Ore processing at the Brucejack mine
The original processing flowsheet incorporated a combination of conventional bulk gravity concentration and sulphide flotation. An on-site gold room is used to refine the gravity concentrates to produce gold-silver dore by smelting.
The processing design for the expanded 3,800tpd throughput operation was prepared based on upgrading the existing operation.
The primary jaw crusher, which is located underground, has an average processing rate of 264tph at 60% availability to support the expanded operations. The run-of-mine (ROM) ore is reduced to a size of 120mm and conveyed to the semi-autogenous grinding (SAG) mill located on the surface.
The grinding circuit with two centrifugal gravity concentrators was installed to recover gold/silver nugget grains. The circuit was upgraded to achieve an average feed rate of 172tph to meet the increased throughput.
A vibrating screen sorts the SAG mill discharge, and the oversize is conveyed to a pebble crusher while the undersize is fed to the hydrocyclones. The ball mill, hydrocyclones, and the two centrifugal gravity concentrators are positioned in a closed circuit arrangement. The discharge from the ball mill is sent to the gravity concentrator circuit.
The final gold-silver bearing concentrate is produced by subjecting the rougher and scavenger flotation concentrates through three stages of cleaner flotation. A new 30m³ flotation cell was installed for the third cleaner cell.
The obtained concentrates undergo thickening and filtration before being loaded into customised bulk containers and transported to off-site smelters.
The access to the Brucejack Gold Mine is through a 73.5km road intersecting Highway 37, north of Meziadin Junction. The mine draws electricity from the BC Hydro grid, through a 57km transmission line between the Long Lake Substation and the project site, via the Knipple substation.
The raw water requirement for the mine is met from a groundwater well, located 1.5km north-west of the mine camp site. An onsite water treatment plant supplies approximately 75m³/d of potable water.
Contractors involved in Brucejack gold project
AMEC Americas (AMEC) was awarded the engineering, procurement, and construction (EPC) management services contract for Brucejack in November 2014 while Snowden Mining Industry Consultants prepared the mineral resource estimates.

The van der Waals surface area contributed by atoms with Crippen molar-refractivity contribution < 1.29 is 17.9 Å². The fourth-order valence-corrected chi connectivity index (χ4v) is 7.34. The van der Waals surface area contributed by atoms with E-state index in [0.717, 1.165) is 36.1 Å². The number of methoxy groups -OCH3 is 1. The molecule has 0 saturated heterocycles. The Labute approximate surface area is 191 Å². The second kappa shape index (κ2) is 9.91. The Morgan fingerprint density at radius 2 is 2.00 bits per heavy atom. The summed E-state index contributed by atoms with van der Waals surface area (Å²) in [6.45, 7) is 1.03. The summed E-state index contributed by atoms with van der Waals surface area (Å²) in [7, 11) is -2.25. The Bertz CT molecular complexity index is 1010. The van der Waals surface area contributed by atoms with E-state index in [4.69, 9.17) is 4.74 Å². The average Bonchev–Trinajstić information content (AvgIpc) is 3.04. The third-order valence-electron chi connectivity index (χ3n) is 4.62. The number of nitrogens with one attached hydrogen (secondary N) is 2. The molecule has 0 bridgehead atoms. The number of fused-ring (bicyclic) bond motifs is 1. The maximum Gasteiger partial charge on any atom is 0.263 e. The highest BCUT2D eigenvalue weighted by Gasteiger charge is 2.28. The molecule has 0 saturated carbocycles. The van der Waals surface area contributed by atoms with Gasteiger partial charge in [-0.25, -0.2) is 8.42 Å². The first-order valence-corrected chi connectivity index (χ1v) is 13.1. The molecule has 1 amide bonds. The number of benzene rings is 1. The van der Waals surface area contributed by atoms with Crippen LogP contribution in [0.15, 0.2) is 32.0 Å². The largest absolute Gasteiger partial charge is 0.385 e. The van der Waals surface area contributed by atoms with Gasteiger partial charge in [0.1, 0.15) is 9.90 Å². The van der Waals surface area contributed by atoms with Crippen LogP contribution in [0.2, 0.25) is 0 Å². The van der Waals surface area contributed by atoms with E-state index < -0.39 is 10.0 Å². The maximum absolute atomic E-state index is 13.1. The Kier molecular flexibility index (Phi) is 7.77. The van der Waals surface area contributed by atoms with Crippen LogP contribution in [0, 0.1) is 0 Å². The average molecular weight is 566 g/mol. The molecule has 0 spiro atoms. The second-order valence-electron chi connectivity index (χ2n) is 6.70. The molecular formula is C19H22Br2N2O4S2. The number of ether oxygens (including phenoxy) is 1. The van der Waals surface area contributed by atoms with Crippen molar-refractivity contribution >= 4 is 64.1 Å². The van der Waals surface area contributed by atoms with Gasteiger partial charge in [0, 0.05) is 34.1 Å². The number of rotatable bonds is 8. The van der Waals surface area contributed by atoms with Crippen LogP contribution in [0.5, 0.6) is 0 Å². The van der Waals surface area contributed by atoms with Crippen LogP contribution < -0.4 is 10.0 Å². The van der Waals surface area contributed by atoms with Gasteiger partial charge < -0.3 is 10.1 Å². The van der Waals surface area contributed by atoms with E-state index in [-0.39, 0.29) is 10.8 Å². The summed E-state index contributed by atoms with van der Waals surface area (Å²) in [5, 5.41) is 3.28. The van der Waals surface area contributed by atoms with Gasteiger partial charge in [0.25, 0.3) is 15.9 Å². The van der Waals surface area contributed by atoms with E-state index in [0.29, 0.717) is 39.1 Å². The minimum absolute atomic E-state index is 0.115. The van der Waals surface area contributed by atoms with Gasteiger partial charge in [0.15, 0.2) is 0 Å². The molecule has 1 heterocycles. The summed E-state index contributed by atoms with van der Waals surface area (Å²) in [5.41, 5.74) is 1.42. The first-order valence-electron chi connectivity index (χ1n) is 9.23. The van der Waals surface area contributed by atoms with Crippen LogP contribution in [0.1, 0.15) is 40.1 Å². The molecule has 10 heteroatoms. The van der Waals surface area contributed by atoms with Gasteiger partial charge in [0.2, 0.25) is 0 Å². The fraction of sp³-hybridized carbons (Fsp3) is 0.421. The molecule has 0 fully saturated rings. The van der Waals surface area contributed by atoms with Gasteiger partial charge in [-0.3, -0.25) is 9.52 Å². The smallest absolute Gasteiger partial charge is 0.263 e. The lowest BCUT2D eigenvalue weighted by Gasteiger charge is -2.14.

Tetra Tech prepared the NI 43-101 technical report for the project, along with P&E Mining Consultants, BGC Engineering, Rescan Environmental Services (Rescan), and AMC Mining Consultants. Valard Construction constructed the transmission line connecting the mine site with the Long Lake substation.
Canada-based engineering services company Stantec was engaged to perform geohazard, line routing, and foundation design assessment for the transmission line.
Alpine Solutions provided the avalanche hazard assessment for the Brucejack mine while Procon was engaged in developing approximately 1km of access decline in the Valley of the Kings zone. McCue Engineering designed, built and operates the water treatment plant.
US-based firm Nucor Building Systems was contracted to design and fabricate custom pre-engineered steel buildings for the project.
French water, waste, and energy management services company Veolia received a contract to provide effluent treatment services for the project in November 2016.
Tetra Tech Canada, along with other consultants, was engaged to update the 2019 technical report, in January 2020.
Ivor Jones, an Australian firm was consulted for sample preparation and analysis, data verification, and mineral resource estimates for the project.
Environmental Resources Management (ERM), a multinational consultancy, was contracted to assess the environmental and social impacts of the project. It also provided consulting services related to environmental permits, waste management, and closure plans of the mine.
Lorax Environmental Services, a Canadian environmental consultant, was responsible for studies related to geochemistry, hydrogeology, water balance, and water quality.
SRK Consulting (Canada) provided consulting services related to underground and surface geotechnical design, waste rock and tailings storage facility, and water management.